examinations, other than language examinations, competences and not language errors, are assessed.
    4. Use of a spell checker because of severe dyslexia1. This request has to be confirmed by the school.
    5. A scribe to transcribe word for word the student’s dictated answers and to read back the student’s answers where necessary because of severe dyslexia.
    6. An audio recording of answers because a scribe is not available and because of severe dyslexia. A reader to read both the assessment paper and to read back the answers because of severe dyslexia.
    7. Use of a simple arithmetic calculator, whenever no calculator at all would be allowed, because of diagnosed severe dyscalculia2, because of diagnosed severe dyslexia, severe ADHD or severe working memory deficit3
    8. Rest period(s) – during this time a student may not read, write or take notes of any kind and may leave the room under supervision.
    9. A communicator to provide assistance to a hearing-impaired candidate through sign language or lip speaking.
    10. A prompter to assist a candidate with severe concentration difficulties or neurological disability in paying attention to the assessments tasks.
    11. Written instructions for a hearing-impaired candidate.
    12. Written answers for oral examinations for a candidate who has severe difficulties in oral expression.
    13. Others
      The list above is not intended to be exhaustive. Where the student’s needs cannot be met by any of these arrangements, further appropriate arrangements may be proposed. These arrangements will be only applied if
      the school is able to provide them.
      Once the request has either been accepted or denied, a Learning Support meeting is called with the student and family and an ILP produced. This is then sent to all teachers of the student, with recommendations from the
      Learning Support Coordinator. Any arrangements are monitored by the Support Advisory Group, the form teacher, and the secondary secretary’s office, especially for implementing any special arrangements with regards to BTests or exams. Any computers that are authorized for use in exams are provided by the school, with either a QWERTY or AZERTY keyboard, depending on the language of the exam.

4. Tasks of the Educational Support Coordinator

  • At the EIPACA, the duties of the educational support coordinator are distributed between three people; the Deputy Director of the School, the Director of Studies for European School and the Educational Support Coordinator.
  • The duties of the former are:
    • to carry out a preliminary needs analysis for the following school year by gathering information from the end of the school year reports of class councils.
    • to follow the proposals of teachers for educational support during the school year together with the Deputy Director of the School and the Director of Studies for European School
    • to facilitate Educational Support and subject teacher collaboration.
    • to keep abreast of the progress of students receiving educational support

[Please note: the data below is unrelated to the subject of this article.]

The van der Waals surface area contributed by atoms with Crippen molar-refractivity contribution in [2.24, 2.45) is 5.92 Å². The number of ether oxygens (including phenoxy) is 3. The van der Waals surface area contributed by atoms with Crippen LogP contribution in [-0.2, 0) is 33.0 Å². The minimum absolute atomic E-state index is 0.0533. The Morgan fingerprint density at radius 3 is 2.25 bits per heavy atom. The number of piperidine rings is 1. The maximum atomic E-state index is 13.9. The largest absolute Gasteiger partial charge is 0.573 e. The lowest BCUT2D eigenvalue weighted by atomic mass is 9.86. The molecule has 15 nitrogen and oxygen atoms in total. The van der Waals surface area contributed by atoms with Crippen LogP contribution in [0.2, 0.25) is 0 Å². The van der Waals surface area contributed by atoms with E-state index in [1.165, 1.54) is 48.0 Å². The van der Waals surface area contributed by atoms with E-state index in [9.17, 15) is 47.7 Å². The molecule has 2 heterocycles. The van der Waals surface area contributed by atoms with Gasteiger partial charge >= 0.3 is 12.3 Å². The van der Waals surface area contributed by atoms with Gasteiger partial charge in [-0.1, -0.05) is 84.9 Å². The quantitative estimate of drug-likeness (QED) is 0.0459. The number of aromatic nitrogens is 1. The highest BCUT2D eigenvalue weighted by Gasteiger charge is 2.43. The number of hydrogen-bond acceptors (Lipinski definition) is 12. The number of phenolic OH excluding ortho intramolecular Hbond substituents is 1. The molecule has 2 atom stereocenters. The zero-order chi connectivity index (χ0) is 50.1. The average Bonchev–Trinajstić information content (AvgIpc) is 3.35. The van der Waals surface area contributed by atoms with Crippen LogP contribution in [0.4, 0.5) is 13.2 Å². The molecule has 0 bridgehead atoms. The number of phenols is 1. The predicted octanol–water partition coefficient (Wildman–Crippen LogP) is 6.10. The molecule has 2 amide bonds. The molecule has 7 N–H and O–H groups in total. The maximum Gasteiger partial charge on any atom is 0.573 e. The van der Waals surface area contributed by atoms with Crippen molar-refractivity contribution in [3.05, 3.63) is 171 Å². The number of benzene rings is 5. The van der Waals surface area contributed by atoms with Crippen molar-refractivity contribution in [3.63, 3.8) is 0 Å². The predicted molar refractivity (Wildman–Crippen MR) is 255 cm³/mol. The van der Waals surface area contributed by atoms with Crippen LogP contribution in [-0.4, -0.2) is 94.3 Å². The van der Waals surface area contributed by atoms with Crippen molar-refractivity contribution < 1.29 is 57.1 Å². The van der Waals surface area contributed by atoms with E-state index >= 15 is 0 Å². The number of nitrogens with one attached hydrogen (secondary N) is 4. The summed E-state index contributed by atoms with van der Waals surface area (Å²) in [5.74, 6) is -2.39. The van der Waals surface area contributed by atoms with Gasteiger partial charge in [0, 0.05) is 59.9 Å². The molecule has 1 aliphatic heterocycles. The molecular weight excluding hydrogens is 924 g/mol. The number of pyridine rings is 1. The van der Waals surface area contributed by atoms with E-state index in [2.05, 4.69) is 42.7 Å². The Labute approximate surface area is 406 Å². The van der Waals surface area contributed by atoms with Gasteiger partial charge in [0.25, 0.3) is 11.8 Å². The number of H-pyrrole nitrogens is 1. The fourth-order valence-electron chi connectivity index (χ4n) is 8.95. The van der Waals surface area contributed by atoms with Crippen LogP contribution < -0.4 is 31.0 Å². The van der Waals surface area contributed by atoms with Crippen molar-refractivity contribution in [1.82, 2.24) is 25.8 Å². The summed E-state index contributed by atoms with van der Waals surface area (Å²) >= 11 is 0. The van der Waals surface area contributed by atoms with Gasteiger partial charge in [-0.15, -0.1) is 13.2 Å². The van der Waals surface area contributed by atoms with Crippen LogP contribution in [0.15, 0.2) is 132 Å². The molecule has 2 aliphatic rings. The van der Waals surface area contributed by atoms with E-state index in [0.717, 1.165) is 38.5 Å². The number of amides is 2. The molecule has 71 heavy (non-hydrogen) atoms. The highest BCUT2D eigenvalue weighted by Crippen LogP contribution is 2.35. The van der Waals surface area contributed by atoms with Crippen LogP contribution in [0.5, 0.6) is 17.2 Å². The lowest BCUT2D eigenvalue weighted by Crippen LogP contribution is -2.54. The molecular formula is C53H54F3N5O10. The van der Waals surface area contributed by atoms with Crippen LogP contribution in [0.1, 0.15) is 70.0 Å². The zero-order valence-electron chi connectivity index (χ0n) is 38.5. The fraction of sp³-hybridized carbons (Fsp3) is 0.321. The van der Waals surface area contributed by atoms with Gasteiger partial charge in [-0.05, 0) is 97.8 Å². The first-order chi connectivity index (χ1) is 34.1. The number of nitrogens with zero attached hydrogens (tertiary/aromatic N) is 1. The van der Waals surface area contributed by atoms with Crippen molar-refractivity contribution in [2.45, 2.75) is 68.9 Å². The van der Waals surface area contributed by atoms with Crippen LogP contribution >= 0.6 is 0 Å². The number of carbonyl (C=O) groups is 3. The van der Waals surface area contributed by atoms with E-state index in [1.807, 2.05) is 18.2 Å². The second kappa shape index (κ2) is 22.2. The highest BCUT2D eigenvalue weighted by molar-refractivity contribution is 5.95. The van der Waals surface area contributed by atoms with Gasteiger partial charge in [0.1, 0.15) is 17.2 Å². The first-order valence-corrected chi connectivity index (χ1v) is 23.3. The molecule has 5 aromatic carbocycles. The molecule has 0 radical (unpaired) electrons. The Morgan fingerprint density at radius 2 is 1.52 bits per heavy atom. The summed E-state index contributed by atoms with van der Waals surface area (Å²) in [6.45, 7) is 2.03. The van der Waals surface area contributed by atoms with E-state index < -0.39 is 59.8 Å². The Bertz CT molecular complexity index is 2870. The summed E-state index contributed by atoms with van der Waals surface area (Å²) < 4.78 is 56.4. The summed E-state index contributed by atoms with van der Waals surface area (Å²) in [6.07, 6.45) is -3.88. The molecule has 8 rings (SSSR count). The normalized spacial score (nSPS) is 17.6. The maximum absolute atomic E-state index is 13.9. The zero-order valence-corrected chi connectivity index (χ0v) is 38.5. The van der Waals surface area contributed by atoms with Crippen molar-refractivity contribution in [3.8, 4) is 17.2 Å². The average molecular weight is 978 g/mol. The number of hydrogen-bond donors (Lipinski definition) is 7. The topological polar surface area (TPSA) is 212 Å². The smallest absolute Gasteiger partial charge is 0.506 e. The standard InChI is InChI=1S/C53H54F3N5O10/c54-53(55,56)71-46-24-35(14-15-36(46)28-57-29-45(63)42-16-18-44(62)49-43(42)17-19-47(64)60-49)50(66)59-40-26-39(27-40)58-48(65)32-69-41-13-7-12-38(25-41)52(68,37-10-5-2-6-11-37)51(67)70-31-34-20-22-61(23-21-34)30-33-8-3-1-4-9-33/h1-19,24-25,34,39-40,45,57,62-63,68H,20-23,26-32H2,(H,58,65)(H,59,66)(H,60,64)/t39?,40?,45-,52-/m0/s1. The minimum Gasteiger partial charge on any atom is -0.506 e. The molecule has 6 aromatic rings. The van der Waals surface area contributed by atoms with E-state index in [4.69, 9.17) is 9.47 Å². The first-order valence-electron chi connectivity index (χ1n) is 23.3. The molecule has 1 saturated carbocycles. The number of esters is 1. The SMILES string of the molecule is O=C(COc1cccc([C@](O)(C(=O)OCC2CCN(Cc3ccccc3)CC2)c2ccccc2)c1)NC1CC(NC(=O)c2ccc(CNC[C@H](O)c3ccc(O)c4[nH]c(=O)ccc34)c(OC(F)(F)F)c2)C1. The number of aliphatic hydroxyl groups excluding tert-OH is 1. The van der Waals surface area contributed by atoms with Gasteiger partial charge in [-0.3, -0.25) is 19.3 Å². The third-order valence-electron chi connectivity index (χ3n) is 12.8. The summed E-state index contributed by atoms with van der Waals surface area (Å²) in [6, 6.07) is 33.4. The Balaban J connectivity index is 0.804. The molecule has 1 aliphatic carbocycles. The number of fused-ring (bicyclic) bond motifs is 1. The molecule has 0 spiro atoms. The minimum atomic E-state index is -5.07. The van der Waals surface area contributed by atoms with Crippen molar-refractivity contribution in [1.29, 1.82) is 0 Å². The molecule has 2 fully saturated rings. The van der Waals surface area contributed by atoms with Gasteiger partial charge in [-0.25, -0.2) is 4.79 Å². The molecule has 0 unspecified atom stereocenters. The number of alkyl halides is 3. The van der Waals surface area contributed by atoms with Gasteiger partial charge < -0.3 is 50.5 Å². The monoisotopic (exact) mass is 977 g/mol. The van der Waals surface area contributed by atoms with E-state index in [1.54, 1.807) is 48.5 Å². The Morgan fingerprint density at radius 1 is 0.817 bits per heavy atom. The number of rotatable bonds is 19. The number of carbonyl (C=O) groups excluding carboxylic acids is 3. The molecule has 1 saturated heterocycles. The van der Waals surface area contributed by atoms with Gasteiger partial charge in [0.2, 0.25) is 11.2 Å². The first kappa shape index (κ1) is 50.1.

• to ensure optimal support or withdrawal of students from educational support lessons where support is no longer needed.
    • to produce an beginning-of-school-year overview in which the Educational Support actions are summarized to the different teaching teams
    • to collaborate with the Deputy Director of the School and the Director of Studies for European School on all required tasks.
    • to identify needs for in-service training.
    • to discuss the difficulties students may experience with the subject teacher and decide together whether or not to suggest Intensive A support to the parents.
    • to inform the Deputy Director of the School and the Director of Studies for European School of the current situation.
    • to attend preparatory meetings with the parents and inform them about the assessments required.
    • to collect, review and file all signed ILPs in the student’s support folder.
    • to meet with the relevant Intensive A teacher(s) / Class teacher when necessary.
    • to meet with the subject/ support/ class teacher(s) informally towards the end of the academic year to discuss the student’s progress and whether or not support needs to be continued.
    • to control for updated Expert reports every two years if the student is to remain in the Intensive A support programme and /or requires special allowances for tests and exams.
    • to attend the review meeting (SAG) at the end of the academic year to review progress and determine whether or not the student should continue in the Intensive A support programme and whether there are any new circumstances or changes in support provided.
    • to identify needs for in-service training.

5. References

Provision of Educational Support in the European Schools – Procedural document (Ref.: 2012-05-D-15-en-12)Policy on the Provision of Educational Support in the European Schools (Ref.: 2012-05-D14-en-9)
Instructions for the request of Special Arrangements in the European Baccalaureate cycle. (2016-03-LD-16-en-MB/cc)
More information on Educational Support in European Schools